Aragon MotoGP: Casey Stoner to try radical new set-up
Casey Stoner has told MCN that he will experiment with a radically different set-up on his factory Ducati machine in the first Motorland Aragon MotoGP this weekend.
The 24-year-old hasn’t won a race for nearly a year since he triumphed in Sepang last October and has failed to find a confident feeling with the front-end of his factory GP10 machine throughout this season.
Stoner said recently he would experiment with some ‘crazy’ settings in a bid to challenge Jorge Lorenzo and Dani Pedrosa’s domination of the 2010 world championship.
The Spanish duo have won 11 out of 12 races so far with Pedrosa chasing a third successive win at the impressive new Motorland Aragon track.
And he said he would run one bike with a radically revised setting and told MCN: “We’re changing quite a few things on the bike for this weekend. We’ve changed the geometry where the balance of the engine is.
"We’ve shortened the swingarm and lengthened the front to try and get it working. We’ve also changed the rider position. One bike will always be what I like and what I feel comfortable with.
"But with the other bike we’ll try something new to see what we can come up with.”
Stoner has a best result of second place in Laguna Seca back in late July and he is locked in a five-rider fight for third place overall in the rankings.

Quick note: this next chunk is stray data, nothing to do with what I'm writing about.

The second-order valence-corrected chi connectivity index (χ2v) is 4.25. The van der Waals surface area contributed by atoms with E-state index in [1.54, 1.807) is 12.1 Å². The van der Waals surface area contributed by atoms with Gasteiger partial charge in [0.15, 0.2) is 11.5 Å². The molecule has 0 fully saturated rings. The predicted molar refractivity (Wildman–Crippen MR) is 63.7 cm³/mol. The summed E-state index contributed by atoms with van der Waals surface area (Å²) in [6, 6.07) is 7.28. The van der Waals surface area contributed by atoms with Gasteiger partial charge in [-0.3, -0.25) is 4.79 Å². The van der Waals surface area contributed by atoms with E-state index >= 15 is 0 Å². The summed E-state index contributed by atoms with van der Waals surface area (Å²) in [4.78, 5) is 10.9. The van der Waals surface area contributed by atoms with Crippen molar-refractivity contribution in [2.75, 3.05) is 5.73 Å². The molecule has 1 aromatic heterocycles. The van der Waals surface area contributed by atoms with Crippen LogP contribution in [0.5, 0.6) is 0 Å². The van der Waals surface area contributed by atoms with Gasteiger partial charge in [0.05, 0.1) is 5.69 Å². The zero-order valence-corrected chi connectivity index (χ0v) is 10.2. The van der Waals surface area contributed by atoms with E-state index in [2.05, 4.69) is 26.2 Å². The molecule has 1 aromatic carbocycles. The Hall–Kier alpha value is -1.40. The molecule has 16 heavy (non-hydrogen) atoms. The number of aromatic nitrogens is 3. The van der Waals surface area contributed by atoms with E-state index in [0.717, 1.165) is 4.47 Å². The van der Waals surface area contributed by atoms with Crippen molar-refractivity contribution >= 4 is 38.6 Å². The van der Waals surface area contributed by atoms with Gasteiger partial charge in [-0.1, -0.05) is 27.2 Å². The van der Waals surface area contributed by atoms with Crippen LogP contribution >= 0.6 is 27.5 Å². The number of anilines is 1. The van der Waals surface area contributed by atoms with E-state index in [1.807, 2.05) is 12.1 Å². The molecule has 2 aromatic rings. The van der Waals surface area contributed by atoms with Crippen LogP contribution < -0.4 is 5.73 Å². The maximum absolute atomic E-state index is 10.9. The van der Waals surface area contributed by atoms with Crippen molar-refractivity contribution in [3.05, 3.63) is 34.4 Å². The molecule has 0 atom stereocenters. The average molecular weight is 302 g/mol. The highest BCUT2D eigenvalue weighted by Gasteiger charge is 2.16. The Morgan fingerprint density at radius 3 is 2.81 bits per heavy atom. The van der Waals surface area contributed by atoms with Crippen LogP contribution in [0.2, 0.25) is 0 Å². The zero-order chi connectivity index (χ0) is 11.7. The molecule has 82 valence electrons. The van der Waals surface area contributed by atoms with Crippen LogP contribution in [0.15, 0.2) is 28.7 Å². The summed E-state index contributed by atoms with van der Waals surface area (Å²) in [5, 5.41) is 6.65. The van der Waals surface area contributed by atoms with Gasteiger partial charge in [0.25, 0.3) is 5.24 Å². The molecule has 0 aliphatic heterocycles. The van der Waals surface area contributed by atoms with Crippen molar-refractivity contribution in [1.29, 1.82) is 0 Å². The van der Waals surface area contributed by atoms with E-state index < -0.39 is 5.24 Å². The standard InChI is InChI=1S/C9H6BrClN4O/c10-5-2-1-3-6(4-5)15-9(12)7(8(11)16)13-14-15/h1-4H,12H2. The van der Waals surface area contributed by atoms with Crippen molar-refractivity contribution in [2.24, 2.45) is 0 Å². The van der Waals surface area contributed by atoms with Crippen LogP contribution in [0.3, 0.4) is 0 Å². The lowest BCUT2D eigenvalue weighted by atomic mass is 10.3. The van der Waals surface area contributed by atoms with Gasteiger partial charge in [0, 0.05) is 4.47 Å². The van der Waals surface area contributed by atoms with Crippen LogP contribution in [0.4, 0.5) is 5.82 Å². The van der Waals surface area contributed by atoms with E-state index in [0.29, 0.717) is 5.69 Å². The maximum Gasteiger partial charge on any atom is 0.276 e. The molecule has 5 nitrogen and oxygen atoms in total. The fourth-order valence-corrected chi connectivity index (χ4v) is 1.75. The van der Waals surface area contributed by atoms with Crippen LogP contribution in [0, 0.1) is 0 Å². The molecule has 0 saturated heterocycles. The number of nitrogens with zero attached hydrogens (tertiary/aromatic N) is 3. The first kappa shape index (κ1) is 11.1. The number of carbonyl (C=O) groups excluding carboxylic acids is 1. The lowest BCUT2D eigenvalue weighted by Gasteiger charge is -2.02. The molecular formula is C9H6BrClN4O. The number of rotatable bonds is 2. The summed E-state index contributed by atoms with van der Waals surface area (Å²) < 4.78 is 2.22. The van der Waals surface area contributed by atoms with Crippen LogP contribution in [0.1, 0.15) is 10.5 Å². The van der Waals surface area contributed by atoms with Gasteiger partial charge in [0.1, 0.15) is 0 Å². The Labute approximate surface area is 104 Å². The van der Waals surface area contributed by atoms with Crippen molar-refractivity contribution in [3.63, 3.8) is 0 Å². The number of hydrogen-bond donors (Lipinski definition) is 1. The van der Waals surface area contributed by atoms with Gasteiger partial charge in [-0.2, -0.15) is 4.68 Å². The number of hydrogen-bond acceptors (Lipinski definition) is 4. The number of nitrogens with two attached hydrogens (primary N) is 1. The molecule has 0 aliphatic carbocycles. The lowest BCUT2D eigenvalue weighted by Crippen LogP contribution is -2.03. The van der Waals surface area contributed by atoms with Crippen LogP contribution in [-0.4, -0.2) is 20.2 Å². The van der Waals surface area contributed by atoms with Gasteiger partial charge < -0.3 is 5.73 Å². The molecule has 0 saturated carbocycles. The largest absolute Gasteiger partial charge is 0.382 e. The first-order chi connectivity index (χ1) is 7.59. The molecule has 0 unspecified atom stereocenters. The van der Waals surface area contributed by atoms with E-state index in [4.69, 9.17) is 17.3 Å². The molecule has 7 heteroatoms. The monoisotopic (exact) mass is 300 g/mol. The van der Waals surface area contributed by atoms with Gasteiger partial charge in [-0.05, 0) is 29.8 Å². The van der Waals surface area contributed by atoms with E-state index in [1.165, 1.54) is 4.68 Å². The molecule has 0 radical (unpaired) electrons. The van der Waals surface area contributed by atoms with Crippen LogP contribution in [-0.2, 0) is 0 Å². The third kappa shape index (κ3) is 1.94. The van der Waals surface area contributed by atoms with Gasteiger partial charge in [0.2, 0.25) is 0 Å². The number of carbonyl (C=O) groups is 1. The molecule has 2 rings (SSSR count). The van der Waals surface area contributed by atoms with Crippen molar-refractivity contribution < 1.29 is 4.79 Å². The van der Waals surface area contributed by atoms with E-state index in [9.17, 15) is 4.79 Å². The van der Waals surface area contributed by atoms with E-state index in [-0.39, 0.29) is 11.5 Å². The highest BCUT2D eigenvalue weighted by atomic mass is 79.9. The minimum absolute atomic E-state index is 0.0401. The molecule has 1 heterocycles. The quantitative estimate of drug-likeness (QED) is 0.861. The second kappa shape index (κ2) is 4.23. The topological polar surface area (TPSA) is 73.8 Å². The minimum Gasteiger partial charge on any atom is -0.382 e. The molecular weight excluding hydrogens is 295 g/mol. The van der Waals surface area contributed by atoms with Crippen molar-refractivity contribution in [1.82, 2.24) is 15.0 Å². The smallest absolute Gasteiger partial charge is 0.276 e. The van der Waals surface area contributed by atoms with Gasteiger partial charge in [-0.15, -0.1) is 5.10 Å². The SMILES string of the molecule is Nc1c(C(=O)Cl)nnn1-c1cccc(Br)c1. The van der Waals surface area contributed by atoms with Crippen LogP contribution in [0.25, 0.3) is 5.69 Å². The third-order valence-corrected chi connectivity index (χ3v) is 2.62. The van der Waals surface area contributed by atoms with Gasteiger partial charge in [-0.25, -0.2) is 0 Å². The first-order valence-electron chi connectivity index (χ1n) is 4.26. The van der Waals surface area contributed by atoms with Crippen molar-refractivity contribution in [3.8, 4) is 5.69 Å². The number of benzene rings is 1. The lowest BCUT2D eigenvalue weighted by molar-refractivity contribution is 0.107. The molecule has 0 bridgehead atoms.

He is currently nine-points behind Repsol Honda rider Andrea Dovizioso and the Australian confirmed he will continue to use a set of 2009 Ohlins front forks in Aragon this weekend having used next year’s 2011 spec forks at the last two races.
The 2007 world champion said: ““We’ve had a look at this track and there seems to be quite a lot of bumps on the inside of the corners from the cars and there’s quite a few rippled.
"At speed they’ll feel a lot worse on the bumps so we’ll stick with the old forks because they are a little better for feeling on the bumps.”
Stoner got his first taste of the new Motorland Aragon track today when he completed laps on his paddock scooter.
Giving his first impressions he said: “It looks a little bit slow to me but until we get out there tomorrow it is hard to tell. Riding around at scooter pace it looks fast and flowing but there are a lot of tight chicanes where you won’t be able to use all the track.
"There’s a lot of hard braking and I think for MotoGP it will be a bit stop and start. The track layout but in some places it doesn’t flow well with the hills that are here but in other places it does it extremely well.
"The riders I’ve spoken to who have been here have said it is okay but nobody has been raving about how great it is.”
Several riders including Lorenzo, Pedrosa and reigning world champion Valentino Rossi have tested at the track on a streetbike, but Stoner said he had never felt it necessary to familiarise himself with the track prior to today.
He said: “I don’t think it is necessary. It doesn’t give you any advantage. You don’t get any set-up data. Superbikes are too far from what our bikes are.
"If you were on a factory superbike it maybe would be okay but a streetbike to the bike we ride is black and white. It might be better to ride a Moto2 bike than it would be on a standard streetbike.”